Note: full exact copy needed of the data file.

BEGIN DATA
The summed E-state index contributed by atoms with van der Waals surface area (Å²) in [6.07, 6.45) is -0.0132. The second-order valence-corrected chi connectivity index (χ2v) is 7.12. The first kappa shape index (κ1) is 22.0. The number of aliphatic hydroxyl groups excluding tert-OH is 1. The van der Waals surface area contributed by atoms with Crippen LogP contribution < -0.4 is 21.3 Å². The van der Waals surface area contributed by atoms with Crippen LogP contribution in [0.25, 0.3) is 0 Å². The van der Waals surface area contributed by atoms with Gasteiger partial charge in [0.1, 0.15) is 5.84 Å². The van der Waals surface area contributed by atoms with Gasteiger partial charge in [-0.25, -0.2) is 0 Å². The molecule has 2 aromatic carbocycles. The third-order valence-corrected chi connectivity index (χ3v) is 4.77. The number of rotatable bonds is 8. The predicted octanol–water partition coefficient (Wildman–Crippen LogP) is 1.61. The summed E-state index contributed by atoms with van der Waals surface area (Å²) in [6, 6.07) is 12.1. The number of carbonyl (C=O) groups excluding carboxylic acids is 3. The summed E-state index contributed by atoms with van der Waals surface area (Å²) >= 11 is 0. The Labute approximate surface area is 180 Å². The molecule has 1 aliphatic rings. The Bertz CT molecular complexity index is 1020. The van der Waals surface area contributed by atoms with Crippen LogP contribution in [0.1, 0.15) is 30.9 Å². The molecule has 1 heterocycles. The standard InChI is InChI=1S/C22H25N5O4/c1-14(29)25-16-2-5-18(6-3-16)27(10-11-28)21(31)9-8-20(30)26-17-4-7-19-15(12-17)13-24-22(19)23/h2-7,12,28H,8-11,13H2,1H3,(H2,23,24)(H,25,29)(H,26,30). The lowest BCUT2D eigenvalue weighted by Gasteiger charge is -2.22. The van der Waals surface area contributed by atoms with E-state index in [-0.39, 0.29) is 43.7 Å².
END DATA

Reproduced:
The summed E-state index contributed by atoms with van der Waals surface area (Å²) in [6.07, 6.45) is -0.0132. The second-order valence-corrected chi connectivity index (χ2v) is 7.12. The first kappa shape index (κ1) is 22.0. The number of aliphatic hydroxyl groups excluding tert-OH is 1. The van der Waals surface area contributed by atoms with Crippen LogP contribution < -0.4 is 21.3 Å². The van der Waals surface area contributed by atoms with Crippen LogP contribution in [0.25, 0.3) is 0 Å². The van der Waals surface area contributed by atoms with Gasteiger partial charge in [0.1, 0.15) is 5.84 Å². The van der Waals surface area contributed by atoms with Gasteiger partial charge in [-0.25, -0.2) is 0 Å². The molecule has 2 aromatic carbocycles. The third-order valence-corrected chi connectivity index (χ3v) is 4.77. The number of rotatable bonds is 8. The predicted octanol–water partition coefficient (Wildman–Crippen LogP) is 1.61. The summed E-state index contributed by atoms with van der Waals surface area (Å²) in [6, 6.07) is 12.1. The number of carbonyl (C=O) groups excluding carboxylic acids is 3. The summed E-state index contributed by atoms with van der Waals surface area (Å²) >= 11 is 0. The Labute approximate surface area is 180 Å². The molecule has 1 aliphatic rings. The Bertz CT molecular complexity index is 1020. The van der Waals surface area contributed by atoms with Crippen LogP contribution in [0.1, 0.15) is 30.9 Å². The molecule has 1 heterocycles. The standard InChI is InChI=1S/C22H25N5O4/c1-14(29)25-16-2-5-18(6-3-16)27(10-11-28)21(31)9-8-20(30)26-17-4-7-19-15(12-17)13-24-22(19)23/h2-7,12,28H,8-11,13H2,1H3,(H2,23,24)(H,25,29)(H,26,30). The lowest BCUT2D eigenvalue weighted by Gasteiger charge is -2.22. The van der Waals surface area contributed by atoms with E-state index in [-0.39, 0.29) is 43.7 Å².